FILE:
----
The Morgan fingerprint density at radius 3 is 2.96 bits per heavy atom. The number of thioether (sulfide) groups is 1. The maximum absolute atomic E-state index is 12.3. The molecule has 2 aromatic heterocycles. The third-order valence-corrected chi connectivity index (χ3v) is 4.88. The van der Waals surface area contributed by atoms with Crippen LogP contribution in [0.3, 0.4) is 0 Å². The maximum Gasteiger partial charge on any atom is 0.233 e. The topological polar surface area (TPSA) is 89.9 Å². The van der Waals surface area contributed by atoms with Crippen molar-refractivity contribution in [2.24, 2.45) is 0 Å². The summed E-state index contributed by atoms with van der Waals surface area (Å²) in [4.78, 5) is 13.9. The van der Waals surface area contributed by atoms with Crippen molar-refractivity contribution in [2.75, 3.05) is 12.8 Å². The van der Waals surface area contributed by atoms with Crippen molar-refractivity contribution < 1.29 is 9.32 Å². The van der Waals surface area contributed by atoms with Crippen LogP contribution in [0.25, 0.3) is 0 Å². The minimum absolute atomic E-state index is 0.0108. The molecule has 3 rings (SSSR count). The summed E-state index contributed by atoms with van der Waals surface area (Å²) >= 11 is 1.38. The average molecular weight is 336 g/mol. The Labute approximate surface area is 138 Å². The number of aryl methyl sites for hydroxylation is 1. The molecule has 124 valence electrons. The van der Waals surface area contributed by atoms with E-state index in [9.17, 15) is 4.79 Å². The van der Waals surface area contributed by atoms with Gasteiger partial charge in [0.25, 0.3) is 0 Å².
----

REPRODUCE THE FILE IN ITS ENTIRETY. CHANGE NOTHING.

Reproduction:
The Morgan fingerprint density at radius 3 is 2.96 bits per heavy atom. The number of thioether (sulfide) groups is 1. The maximum absolute atomic E-state index is 12.3. The molecule has 2 aromatic heterocycles. The third-order valence-corrected chi connectivity index (χ3v) is 4.88. The van der Waals surface area contributed by atoms with Crippen LogP contribution in [0.3, 0.4) is 0 Å². The maximum Gasteiger partial charge on any atom is 0.233 e. The topological polar surface area (TPSA) is 89.9 Å². The van der Waals surface area contributed by atoms with Crippen molar-refractivity contribution in [2.24, 2.45) is 0 Å². The summed E-state index contributed by atoms with van der Waals surface area (Å²) in [4.78, 5) is 13.9. The van der Waals surface area contributed by atoms with Crippen molar-refractivity contribution in [2.75, 3.05) is 12.8 Å². The van der Waals surface area contributed by atoms with Crippen molar-refractivity contribution < 1.29 is 9.32 Å². The van der Waals surface area contributed by atoms with Crippen LogP contribution in [0.25, 0.3) is 0 Å². The minimum absolute atomic E-state index is 0.0108. The molecule has 3 rings (SSSR count). The summed E-state index contributed by atoms with van der Waals surface area (Å²) >= 11 is 1.38. The average molecular weight is 336 g/mol. The Labute approximate surface area is 138 Å². The number of aryl methyl sites for hydroxylation is 1. The molecule has 124 valence electrons. The van der Waals surface area contributed by atoms with E-state index in [9.17, 15) is 4.79 Å². The van der Waals surface area contributed by atoms with Gasteiger partial charge in [0.25, 0.3) is 0 Å².